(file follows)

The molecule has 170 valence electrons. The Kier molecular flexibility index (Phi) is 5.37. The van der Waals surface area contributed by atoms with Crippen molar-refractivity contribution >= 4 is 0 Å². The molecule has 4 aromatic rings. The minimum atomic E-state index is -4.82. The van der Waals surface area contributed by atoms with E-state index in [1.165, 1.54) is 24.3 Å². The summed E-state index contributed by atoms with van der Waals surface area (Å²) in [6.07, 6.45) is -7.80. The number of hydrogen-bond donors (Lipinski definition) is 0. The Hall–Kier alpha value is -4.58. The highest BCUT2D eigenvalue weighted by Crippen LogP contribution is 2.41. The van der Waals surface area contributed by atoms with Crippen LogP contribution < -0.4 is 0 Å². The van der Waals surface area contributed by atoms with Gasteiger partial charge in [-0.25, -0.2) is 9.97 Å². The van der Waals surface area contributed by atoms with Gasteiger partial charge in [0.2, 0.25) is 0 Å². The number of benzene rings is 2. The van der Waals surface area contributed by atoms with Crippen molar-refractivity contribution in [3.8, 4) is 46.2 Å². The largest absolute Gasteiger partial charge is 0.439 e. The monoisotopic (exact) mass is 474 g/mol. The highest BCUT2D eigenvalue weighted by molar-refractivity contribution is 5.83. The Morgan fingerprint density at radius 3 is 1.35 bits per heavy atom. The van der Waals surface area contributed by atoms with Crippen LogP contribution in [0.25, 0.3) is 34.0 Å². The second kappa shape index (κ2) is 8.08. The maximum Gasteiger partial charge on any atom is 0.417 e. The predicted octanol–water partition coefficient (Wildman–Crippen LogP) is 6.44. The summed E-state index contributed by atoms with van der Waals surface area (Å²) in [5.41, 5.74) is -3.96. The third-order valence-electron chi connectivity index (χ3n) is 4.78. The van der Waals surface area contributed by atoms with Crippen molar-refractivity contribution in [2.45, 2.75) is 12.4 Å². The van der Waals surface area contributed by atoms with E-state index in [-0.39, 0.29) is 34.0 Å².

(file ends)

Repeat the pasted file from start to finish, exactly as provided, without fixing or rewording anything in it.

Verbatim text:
The molecule has 170 valence electrons. The Kier molecular flexibility index (Phi) is 5.37. The van der Waals surface area contributed by atoms with Crippen molar-refractivity contribution >= 4 is 0 Å². The molecule has 4 aromatic rings. The minimum atomic E-state index is -4.82. The van der Waals surface area contributed by atoms with E-state index in [1.165, 1.54) is 24.3 Å². The summed E-state index contributed by atoms with van der Waals surface area (Å²) in [6.07, 6.45) is -7.80. The number of hydrogen-bond donors (Lipinski definition) is 0. The Hall–Kier alpha value is -4.58. The highest BCUT2D eigenvalue weighted by Crippen LogP contribution is 2.41. The van der Waals surface area contributed by atoms with Crippen LogP contribution < -0.4 is 0 Å². The van der Waals surface area contributed by atoms with Gasteiger partial charge in [-0.25, -0.2) is 9.97 Å². The van der Waals surface area contributed by atoms with Gasteiger partial charge in [0.2, 0.25) is 0 Å². The number of benzene rings is 2. The van der Waals surface area contributed by atoms with Crippen molar-refractivity contribution in [3.8, 4) is 46.2 Å². The largest absolute Gasteiger partial charge is 0.439 e. The monoisotopic (exact) mass is 474 g/mol. The highest BCUT2D eigenvalue weighted by molar-refractivity contribution is 5.83. The Morgan fingerprint density at radius 3 is 1.35 bits per heavy atom. The van der Waals surface area contributed by atoms with Crippen LogP contribution in [0.25, 0.3) is 34.0 Å². The second kappa shape index (κ2) is 8.08. The maximum Gasteiger partial charge on any atom is 0.417 e. The predicted octanol–water partition coefficient (Wildman–Crippen LogP) is 6.44. The summed E-state index contributed by atoms with van der Waals surface area (Å²) in [5.41, 5.74) is -3.96. The third-order valence-electron chi connectivity index (χ3n) is 4.78. The van der Waals surface area contributed by atoms with Crippen molar-refractivity contribution in [2.45, 2.75) is 12.4 Å². The van der Waals surface area contributed by atoms with E-state index in [-0.39, 0.29) is 34.0 Å².